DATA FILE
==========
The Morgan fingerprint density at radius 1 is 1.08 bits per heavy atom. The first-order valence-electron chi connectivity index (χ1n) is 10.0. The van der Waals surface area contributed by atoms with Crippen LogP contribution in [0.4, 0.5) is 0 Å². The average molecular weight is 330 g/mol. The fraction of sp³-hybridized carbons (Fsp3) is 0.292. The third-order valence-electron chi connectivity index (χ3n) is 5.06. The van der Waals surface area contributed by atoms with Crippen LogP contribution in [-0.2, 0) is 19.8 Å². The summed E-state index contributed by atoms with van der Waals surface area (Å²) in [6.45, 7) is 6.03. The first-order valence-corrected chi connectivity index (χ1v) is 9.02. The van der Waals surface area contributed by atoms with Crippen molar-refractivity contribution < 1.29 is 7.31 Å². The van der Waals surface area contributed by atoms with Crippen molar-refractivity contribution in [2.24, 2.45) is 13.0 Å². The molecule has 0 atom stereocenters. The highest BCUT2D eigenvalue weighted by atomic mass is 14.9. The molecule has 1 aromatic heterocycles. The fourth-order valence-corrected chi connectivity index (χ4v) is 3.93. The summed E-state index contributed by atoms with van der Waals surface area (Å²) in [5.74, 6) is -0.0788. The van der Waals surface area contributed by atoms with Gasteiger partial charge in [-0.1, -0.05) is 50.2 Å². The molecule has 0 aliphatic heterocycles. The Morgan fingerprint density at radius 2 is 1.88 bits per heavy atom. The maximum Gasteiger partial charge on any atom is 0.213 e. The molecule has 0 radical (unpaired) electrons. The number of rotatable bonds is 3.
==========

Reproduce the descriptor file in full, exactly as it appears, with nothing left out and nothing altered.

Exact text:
The Morgan fingerprint density at radius 1 is 1.08 bits per heavy atom. The first-order valence-electron chi connectivity index (χ1n) is 10.0. The van der Waals surface area contributed by atoms with Crippen LogP contribution in [0.4, 0.5) is 0 Å². The average molecular weight is 330 g/mol. The fraction of sp³-hybridized carbons (Fsp3) is 0.292. The third-order valence-electron chi connectivity index (χ3n) is 5.06. The van der Waals surface area contributed by atoms with Crippen LogP contribution in [-0.2, 0) is 19.8 Å². The summed E-state index contributed by atoms with van der Waals surface area (Å²) in [6.45, 7) is 6.03. The first-order valence-corrected chi connectivity index (χ1v) is 9.02. The van der Waals surface area contributed by atoms with Crippen molar-refractivity contribution < 1.29 is 7.31 Å². The van der Waals surface area contributed by atoms with Crippen molar-refractivity contribution in [2.24, 2.45) is 13.0 Å². The molecule has 0 atom stereocenters. The highest BCUT2D eigenvalue weighted by atomic mass is 14.9. The molecule has 1 aromatic heterocycles. The fourth-order valence-corrected chi connectivity index (χ4v) is 3.93. The summed E-state index contributed by atoms with van der Waals surface area (Å²) in [5.74, 6) is -0.0788. The van der Waals surface area contributed by atoms with Gasteiger partial charge in [-0.1, -0.05) is 50.2 Å². The molecule has 0 aliphatic heterocycles. The Morgan fingerprint density at radius 2 is 1.88 bits per heavy atom. The maximum Gasteiger partial charge on any atom is 0.213 e. The molecule has 0 radical (unpaired) electrons. The number of rotatable bonds is 3.